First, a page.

Thursday, January 21, 2010

Happy 300th Anniversary, Lancaster, Pennsylvania.

A full year of events are planned by the Lancaster Mennonite Historical Society and the 1719 Hans Herr House and Museum to celebrate the settlement of Lancaster County by - my people! In 1719 Martin Harnish made his way to Lancaster County via ship from Europe.

Our clan has been there ever since, my generation being the first in our direct line to move away, though my sister lives only miles from the original Harnish farm. Last year she and I sought out the homestead and trekked up to the family burial plot on a sloping hill behind the house. We were able to find the head stones of most of the original family members and, thanks to amazing work by Rogelyn Harnish who compiled a family "Freindschaft," trace the names and homes of all subsequent family members.

300 cheers for religious tolerance in Lancaster County!

Congratulations Lancaster and all the Harnish, Mylin, Herr, Lefever, Weaver and Hess families who have contributed to my heritage and home. Click through to find a schedule of events:

For Lancaster County, it all began 300 years ago when nine immigrant families from the Palatinate section of southwest Germany staked their claim in what was then the wilderness of a British colony.

To these settlers, including the families of Hans Herr and Martin Meylin, their world consisted of 10,000 acres, stretching along the Pequea Creek from modern-day Strasburg to West Willow, connected by a trail we now know as Penn Grant Road.

Here, with the help of friendly Conestoga Indians, they lived, raised their children, worked the land and, eventually, were laid to rest.

From this small beginning of Swiss/German pioneers looking for religious freedom grew what we know today as Lancaster County: 984 square miles that are home to nearly half a million people as diverse as the world itself.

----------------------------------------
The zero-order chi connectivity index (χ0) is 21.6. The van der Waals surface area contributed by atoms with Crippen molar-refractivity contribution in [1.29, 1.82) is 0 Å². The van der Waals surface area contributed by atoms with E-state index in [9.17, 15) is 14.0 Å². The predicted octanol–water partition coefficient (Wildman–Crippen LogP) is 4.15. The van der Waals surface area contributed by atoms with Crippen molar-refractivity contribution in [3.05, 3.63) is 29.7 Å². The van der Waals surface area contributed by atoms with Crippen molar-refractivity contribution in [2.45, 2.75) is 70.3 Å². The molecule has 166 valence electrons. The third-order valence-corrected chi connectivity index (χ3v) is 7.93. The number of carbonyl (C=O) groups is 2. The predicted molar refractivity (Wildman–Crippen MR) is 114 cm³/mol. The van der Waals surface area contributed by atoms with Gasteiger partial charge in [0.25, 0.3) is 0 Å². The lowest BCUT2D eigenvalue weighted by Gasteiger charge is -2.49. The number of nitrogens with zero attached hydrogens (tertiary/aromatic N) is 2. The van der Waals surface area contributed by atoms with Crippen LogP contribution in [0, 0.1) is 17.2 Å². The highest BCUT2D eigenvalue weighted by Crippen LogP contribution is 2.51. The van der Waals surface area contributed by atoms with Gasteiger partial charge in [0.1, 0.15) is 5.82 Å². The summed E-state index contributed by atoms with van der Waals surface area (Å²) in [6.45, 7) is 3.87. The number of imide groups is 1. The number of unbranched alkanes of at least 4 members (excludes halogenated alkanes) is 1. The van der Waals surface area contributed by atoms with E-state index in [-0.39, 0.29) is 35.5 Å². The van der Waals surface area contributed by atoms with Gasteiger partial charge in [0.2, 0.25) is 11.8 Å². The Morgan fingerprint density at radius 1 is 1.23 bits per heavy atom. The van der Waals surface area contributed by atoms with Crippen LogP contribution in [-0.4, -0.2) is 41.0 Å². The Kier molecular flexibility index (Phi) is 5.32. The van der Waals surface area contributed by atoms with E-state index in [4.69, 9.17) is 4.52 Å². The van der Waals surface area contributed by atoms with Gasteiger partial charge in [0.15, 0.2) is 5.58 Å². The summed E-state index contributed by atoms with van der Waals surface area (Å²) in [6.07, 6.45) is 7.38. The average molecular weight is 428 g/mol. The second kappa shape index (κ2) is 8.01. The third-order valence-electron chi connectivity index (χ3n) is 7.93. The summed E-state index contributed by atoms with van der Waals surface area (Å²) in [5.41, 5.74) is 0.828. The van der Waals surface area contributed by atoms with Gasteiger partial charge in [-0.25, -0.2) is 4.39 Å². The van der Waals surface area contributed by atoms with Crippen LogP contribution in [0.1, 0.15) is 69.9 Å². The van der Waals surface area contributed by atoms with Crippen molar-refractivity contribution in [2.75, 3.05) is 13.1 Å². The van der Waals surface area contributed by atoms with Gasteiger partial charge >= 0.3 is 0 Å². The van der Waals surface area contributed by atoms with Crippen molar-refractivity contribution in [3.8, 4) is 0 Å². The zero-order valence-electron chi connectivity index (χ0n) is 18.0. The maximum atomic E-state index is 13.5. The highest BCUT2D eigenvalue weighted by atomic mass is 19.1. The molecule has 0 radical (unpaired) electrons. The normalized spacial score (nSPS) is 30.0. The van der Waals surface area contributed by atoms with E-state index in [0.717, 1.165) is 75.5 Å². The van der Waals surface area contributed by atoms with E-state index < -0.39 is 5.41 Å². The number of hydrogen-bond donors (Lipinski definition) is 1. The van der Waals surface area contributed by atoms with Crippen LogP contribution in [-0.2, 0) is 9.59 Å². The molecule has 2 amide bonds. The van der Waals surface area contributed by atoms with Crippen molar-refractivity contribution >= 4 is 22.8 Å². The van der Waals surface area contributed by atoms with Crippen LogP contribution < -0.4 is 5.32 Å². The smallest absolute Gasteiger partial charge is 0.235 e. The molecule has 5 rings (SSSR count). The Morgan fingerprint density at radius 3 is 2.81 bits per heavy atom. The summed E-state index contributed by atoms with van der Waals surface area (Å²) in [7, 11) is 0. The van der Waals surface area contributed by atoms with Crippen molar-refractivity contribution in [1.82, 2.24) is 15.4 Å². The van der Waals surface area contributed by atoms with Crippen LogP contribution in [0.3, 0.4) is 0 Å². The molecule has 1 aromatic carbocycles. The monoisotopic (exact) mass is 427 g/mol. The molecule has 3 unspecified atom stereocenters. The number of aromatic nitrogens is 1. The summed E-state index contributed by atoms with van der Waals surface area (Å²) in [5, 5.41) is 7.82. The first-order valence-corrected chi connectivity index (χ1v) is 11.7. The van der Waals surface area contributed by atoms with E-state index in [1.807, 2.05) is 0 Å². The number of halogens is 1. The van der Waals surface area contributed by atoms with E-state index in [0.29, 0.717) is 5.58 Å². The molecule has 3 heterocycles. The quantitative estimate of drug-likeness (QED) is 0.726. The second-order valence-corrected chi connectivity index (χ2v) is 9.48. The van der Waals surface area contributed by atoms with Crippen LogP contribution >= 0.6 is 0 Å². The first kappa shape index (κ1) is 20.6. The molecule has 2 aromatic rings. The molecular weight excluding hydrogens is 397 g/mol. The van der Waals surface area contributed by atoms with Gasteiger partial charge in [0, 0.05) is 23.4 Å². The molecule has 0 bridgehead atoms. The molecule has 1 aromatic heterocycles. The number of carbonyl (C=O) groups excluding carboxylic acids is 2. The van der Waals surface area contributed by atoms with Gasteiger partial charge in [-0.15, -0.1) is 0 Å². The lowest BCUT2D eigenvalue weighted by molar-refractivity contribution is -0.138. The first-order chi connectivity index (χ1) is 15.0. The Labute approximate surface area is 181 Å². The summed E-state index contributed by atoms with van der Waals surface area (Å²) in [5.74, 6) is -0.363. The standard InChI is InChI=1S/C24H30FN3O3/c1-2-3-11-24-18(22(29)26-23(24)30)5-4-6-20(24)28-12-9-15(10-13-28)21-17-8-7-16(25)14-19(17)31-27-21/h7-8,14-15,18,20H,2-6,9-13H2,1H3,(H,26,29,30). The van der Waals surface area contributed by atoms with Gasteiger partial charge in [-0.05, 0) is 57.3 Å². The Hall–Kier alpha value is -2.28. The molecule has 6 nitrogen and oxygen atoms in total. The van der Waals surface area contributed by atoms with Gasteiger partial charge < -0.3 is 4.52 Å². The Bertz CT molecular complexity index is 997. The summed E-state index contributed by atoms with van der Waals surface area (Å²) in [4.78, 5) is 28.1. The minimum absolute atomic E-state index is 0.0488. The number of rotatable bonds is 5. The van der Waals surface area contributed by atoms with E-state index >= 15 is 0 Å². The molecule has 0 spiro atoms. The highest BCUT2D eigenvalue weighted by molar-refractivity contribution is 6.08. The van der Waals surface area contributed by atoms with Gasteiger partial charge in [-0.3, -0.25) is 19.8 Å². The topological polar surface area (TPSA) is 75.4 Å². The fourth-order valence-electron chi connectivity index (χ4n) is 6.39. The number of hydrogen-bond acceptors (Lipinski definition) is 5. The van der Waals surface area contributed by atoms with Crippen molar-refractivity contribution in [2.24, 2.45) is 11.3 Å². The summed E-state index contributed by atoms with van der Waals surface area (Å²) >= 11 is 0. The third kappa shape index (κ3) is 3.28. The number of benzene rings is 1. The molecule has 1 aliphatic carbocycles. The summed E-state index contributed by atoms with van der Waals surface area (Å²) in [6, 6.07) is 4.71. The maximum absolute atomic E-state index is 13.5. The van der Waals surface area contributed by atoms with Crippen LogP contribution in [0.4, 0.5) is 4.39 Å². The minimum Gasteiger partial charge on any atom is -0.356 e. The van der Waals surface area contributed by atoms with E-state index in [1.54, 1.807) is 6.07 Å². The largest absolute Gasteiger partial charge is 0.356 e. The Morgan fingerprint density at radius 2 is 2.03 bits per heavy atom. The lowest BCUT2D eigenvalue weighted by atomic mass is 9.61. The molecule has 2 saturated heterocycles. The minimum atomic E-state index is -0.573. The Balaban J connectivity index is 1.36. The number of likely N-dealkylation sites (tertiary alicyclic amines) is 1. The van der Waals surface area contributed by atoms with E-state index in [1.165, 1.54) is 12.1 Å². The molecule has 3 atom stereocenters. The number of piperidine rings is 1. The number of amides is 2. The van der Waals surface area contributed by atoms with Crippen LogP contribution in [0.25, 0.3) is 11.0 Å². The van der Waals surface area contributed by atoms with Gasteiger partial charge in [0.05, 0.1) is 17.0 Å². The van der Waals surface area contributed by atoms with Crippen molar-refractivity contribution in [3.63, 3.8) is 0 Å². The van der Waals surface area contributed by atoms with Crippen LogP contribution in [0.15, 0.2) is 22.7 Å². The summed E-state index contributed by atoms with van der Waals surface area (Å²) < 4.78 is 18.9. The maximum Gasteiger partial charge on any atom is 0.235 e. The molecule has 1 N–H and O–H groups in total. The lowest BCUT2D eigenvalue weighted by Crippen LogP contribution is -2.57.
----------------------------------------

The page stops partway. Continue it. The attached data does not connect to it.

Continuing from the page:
To commemorate the county's 300th birthday, Lancaster Mennonite Historical Society and 1719 Hans Herr House and Museum are sponsoring a yearlong celebration to honor the county and its people, past and present.

"I look at this as our gift to Lancaster County," said Beth Graybill, director of Lancaster Mennonite Historical Society. "This 300th anniversary is important not just to the Pennsylvania German Mennonite immigrants who were the first settlers, but for any of us who trace our roots to Lancaster. We're all part of that story that started 300 years ago."

Graybill said the celebration is, in part, to acknowledge the arrival of the early settlers. But it is also about honoring the Native Americans who were here first, and helped Herr, Meylin and the others to survive.

"They had a very positive and very good relationship with Native Americans," Graybill said. "There are oral histories of white and native children playing games together. Hans Herr would leave his door unlocked on very cold nights for the natives to come in and huddle by the fireplace."

In exchange, she said, the Indians helped them know the best crops to plant and the prime places to hunt. They introduced the settlers to corn and "helped them survive that first winter."

"We can't do a 300th anniversary celebration without recognizing and celebrating those native connections," Graybill said.

To honor the Indian contribution, the organizers are working closely with Circle Legacy, a local, non-profit Native American group.

Many of the events scheduled are free. A few have fees and some of those are fundraisers that will pay for the construction of an Eastern Woodlands Indian longhouse on the Hans Herr property.

"Our goal is to have a dwelling and interpret their life and culture, their spiritual beliefs, what they ate, what they wore, how they hunted and what work they did," said Becky Gochnauer, director at the Hans Herr House.

She said the museum hopes to dedicate the land for the longhouse on Oct. 9.

Another goal of the celebration is to recognize the rich cultural diversity of those who call Lancaster County home today, through traditions, food and music.

The celebration kicked off Wednesday with a ceremony by the Lancaster County commissioners, and the first event will take place Jan. 31.

"The 300th only comes around once, so it's important to make it interesting and historically accurate," Graybill said.

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Blogger scott davidson said...

Nice way to decorate your walls. I have never done that. My effort to beautify the walls in my house was to order big-sized canvas prints from, from images of western art. I use the same angel motifs in all of the rooms painted by different painters, such as this one by very interesting English artist Stanley Spencer,

March 29, 2013 at 12:43 AM  

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